The first session of the District Court on criminal case 40/61 was held on April 11, 1961, at Jerusalem's "Bet Ha'am." The trial terminated on December 15, 1961 with the reading of the verdict, whereby Eichmann found guilty on most of the articles of the indictment, was sentenced to death.
The commencement of the trial was preceded by long months of punctilious preparation. The Israeli police set up a special unit, "Bureau 06," for the purpose of assembling the relevant documents; selecting witnesses and preparing them for their testimony; setting out the prosecution line; and discussing various legal issues. 1,600 documents were selected, most of them bearing Eichmann's signature. Likewise, a list of 108 survivor witnesses was prepared, as well as another of expert witnesses - historians and other scholars.
The witnesses were summoned to set out the full and complex story of the Holocaust, not necessarily from a viewpoint associated directly with the accused. Predictably, however, an account of Eichmann's crimes was woven into their stories arising out of his various posts in the SS, as coordinator, organizer, and director of the deportation of Jews to the ghettoes and annihilation camps.
The indictment charged Eichmann on fifteen counts including crimes against the Jewish people, and crimes against humanity. The prosecution team included Gideon Hausner, officiating as legal advisor to the government, and his assistants, Gavriel Bach and Yakov Bar-Or. The defense team comprised of Dr. Robert Servatius and his assistant, Dieter Wachtenbruch.
The defense did not contest the facts included in the indictment, opting instead to play down the responsibility of the accused for the crimes of the Nazi regime against the Jews. The defense depicted the accused as "a small cog in the state apparatus," lacking influence upon the planning and operation of the murder machine. This line of defense stressed Eichmann's hierarchical inability to defy the instructions of his superiors, and the fact that it was the heads of the Nazi regime, rather than Eichmann, who adopted the decisive criminal decisions. However, the prosecution contrived, by means of documents and testimonies, to prove that the accused, his relatively low rank notwithstanding, was a personage of influence, initiative, and vigorous and resolute motivation to deport the Jews from the "Old Reich" territory to the ghettoes in the East, where a majority were condemned to their deaths.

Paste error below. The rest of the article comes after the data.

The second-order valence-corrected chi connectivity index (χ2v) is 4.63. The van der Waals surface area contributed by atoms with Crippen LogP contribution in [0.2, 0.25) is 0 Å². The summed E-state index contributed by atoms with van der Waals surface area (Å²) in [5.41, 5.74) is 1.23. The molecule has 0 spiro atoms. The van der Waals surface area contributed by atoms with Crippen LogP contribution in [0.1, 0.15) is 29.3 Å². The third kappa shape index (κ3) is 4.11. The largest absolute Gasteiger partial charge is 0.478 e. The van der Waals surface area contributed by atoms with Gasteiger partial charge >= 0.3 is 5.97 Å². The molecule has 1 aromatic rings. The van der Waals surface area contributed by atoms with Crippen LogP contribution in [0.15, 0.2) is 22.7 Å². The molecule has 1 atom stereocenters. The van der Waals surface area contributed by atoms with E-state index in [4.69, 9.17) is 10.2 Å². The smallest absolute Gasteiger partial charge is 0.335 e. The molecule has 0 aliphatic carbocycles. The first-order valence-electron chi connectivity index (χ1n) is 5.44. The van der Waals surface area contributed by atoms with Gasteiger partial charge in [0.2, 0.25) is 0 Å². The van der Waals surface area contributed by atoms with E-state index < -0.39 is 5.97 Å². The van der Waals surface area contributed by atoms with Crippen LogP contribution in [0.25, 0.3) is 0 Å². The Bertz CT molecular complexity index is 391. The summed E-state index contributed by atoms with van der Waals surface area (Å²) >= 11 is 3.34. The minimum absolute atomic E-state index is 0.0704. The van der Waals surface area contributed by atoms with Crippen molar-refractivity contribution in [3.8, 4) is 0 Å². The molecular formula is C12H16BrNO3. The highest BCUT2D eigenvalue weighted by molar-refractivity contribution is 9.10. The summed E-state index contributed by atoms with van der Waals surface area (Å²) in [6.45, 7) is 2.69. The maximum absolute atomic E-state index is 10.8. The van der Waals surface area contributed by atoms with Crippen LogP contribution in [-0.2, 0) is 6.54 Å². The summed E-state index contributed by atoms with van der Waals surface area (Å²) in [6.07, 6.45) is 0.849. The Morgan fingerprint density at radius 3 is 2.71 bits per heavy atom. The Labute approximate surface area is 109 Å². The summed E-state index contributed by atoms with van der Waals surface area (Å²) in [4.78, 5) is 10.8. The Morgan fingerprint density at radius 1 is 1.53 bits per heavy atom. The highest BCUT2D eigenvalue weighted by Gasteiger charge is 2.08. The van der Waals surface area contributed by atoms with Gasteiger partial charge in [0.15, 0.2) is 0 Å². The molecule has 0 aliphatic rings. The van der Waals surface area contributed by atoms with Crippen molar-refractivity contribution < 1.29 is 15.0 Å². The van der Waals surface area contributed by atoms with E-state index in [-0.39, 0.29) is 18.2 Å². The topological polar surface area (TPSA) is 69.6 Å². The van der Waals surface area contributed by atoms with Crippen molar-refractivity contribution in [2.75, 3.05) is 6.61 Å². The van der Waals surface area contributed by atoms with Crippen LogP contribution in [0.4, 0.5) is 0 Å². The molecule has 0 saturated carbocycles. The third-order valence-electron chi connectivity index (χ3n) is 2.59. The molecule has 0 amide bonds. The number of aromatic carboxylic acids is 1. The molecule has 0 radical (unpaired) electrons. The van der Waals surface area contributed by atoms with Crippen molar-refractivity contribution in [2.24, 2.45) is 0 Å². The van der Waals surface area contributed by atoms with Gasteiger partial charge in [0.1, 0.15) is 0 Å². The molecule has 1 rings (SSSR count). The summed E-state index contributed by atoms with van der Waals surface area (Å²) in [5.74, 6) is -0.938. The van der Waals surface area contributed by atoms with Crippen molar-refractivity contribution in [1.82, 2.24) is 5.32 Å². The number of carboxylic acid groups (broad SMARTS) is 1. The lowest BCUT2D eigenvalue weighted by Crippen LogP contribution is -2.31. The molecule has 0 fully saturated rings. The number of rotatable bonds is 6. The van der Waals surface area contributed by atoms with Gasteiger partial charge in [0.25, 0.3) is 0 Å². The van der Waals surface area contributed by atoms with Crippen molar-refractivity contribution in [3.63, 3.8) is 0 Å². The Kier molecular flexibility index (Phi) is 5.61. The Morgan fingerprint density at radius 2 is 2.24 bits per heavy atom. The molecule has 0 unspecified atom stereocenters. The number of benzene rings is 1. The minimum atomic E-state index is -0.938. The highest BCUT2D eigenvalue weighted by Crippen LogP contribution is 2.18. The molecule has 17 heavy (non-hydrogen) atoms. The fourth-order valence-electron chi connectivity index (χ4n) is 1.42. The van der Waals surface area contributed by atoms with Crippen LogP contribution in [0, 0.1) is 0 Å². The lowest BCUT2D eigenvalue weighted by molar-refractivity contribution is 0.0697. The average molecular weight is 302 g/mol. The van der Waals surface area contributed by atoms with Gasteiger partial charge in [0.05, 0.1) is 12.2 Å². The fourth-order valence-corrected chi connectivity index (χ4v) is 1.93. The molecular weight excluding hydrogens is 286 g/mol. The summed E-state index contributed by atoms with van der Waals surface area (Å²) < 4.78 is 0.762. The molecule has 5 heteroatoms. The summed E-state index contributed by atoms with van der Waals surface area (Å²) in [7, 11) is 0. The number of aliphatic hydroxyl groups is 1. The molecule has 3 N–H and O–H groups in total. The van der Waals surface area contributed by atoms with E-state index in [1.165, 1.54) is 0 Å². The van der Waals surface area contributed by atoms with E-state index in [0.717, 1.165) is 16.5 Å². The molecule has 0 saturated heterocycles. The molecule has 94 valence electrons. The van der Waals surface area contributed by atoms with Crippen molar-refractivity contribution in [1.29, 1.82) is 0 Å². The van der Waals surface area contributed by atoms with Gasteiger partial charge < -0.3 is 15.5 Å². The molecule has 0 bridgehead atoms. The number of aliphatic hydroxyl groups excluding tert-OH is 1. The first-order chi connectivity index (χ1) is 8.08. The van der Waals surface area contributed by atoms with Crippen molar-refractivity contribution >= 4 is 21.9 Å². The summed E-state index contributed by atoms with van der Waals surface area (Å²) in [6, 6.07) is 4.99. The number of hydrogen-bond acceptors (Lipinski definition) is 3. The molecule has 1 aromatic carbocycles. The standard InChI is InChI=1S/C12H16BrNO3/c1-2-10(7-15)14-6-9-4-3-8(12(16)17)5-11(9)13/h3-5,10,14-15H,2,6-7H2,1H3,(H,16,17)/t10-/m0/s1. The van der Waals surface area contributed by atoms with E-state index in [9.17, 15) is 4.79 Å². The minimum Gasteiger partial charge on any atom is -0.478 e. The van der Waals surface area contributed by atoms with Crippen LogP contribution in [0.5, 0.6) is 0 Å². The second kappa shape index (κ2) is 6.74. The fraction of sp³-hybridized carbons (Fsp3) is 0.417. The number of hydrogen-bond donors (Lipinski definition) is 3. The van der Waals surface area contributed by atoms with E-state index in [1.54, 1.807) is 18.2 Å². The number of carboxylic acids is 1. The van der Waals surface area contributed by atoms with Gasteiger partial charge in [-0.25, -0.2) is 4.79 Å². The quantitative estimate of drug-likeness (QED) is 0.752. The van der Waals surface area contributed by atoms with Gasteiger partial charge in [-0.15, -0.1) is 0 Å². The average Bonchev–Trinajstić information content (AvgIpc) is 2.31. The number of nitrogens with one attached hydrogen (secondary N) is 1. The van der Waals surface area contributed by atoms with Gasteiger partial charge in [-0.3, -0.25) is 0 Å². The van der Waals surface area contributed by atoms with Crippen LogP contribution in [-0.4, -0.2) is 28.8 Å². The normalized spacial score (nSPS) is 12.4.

Furthermore, his personal responsibility was established for the deportation of hundreds of thousands of Jews to the annihilation camps, Auschwitz in particular. The judges noted the determination of the accused to continue at all costs the deportation of Hungarian Jews to Auschwitz especially towards the end of 1944, on the verge of the collapse of the Third Reich, even in opposition to the views of his superiors.
The panel of District Court judges who considered the Eichmann case as court of first resort comprised: Moshe Landau (presiding), Dr. Benjamin Halevy and Yitzhak Raveh. On December 13, 1961 the court found Eichmann guilty on most articles of the indictment, and on the 15th of that same month, sentenced him to death. The defense appealed to the Supreme Court which on May 29, 1962, ratified the verdict of the lower court. In a final effort, Eichmann addressed a plea for clemency to then state President Yitzhak Ben Zvi, but the President rejected the request.
At the Ramla prison during the night between May 31, and June 1, 1962, Eichmann was executed by hanging. In his final moments, Eichmann expressed his unwavering love and loyalty to Germany and Argentina. After his body was incinerated, his ashes were scattered at sea outside Israeli territorial waters. At the conclusion of the process, jurists from all over the world, including some who had initially questioned Israel's right to judge Eichmann, noted the fairness shown by the judges and their strict adherence to the principle of a fair trial.
Throughout the trial, the proceedings were broadcast live by "Kol Yisrael" radio. Hundreds of thousands of Israelis, wherever they happened to be, either at home, in the street, at work, or school, listened attentively to the broadcasts, particularly to the testimonies of survivors. Hundreds of journalists came to Israel from every part of the world to cover the trial, which attracted the attention of the public worldwide.